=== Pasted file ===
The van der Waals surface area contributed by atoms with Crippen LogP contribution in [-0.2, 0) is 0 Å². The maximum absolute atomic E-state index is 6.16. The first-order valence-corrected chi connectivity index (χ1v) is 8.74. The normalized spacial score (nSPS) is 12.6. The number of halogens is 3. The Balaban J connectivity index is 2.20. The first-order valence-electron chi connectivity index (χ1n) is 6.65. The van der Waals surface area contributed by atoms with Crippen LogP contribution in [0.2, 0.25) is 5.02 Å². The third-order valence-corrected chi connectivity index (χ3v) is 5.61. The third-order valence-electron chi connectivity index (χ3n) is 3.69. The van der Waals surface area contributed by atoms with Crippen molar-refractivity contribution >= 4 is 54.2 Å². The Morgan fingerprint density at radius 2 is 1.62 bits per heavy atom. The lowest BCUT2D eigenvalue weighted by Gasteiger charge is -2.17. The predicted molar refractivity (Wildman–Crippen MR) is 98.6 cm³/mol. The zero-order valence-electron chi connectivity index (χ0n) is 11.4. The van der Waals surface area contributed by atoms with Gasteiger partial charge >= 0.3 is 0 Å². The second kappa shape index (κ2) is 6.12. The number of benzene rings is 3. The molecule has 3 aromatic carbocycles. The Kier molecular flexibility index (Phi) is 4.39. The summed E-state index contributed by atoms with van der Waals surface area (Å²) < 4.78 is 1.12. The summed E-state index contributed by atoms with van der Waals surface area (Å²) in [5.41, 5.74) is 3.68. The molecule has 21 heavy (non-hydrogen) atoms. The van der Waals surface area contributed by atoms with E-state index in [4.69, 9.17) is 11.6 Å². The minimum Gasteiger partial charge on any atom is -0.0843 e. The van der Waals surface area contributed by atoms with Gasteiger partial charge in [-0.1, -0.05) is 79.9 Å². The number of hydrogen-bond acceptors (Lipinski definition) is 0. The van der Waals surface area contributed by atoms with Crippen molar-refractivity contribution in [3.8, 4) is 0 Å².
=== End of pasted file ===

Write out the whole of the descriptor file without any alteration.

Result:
The van der Waals surface area contributed by atoms with Crippen LogP contribution in [-0.2, 0) is 0 Å². The maximum absolute atomic E-state index is 6.16. The first-order valence-corrected chi connectivity index (χ1v) is 8.74. The normalized spacial score (nSPS) is 12.6. The number of halogens is 3. The Balaban J connectivity index is 2.20. The first-order valence-electron chi connectivity index (χ1n) is 6.65. The van der Waals surface area contributed by atoms with Crippen LogP contribution in [0.2, 0.25) is 5.02 Å². The third-order valence-corrected chi connectivity index (χ3v) is 5.61. The third-order valence-electron chi connectivity index (χ3n) is 3.69. The van der Waals surface area contributed by atoms with Crippen molar-refractivity contribution >= 4 is 54.2 Å². The Morgan fingerprint density at radius 2 is 1.62 bits per heavy atom. The lowest BCUT2D eigenvalue weighted by Gasteiger charge is -2.17. The predicted molar refractivity (Wildman–Crippen MR) is 98.6 cm³/mol. The zero-order valence-electron chi connectivity index (χ0n) is 11.4. The van der Waals surface area contributed by atoms with Gasteiger partial charge >= 0.3 is 0 Å². The second kappa shape index (κ2) is 6.12. The number of benzene rings is 3. The molecule has 3 aromatic carbocycles. The Kier molecular flexibility index (Phi) is 4.39. The summed E-state index contributed by atoms with van der Waals surface area (Å²) < 4.78 is 1.12. The summed E-state index contributed by atoms with van der Waals surface area (Å²) in [5.41, 5.74) is 3.68. The molecule has 21 heavy (non-hydrogen) atoms. The van der Waals surface area contributed by atoms with E-state index in [4.69, 9.17) is 11.6 Å². The minimum Gasteiger partial charge on any atom is -0.0843 e. The van der Waals surface area contributed by atoms with Gasteiger partial charge in [-0.1, -0.05) is 79.9 Å². The number of hydrogen-bond acceptors (Lipinski definition) is 0. The van der Waals surface area contributed by atoms with Crippen molar-refractivity contribution in [3.8, 4) is 0 Å².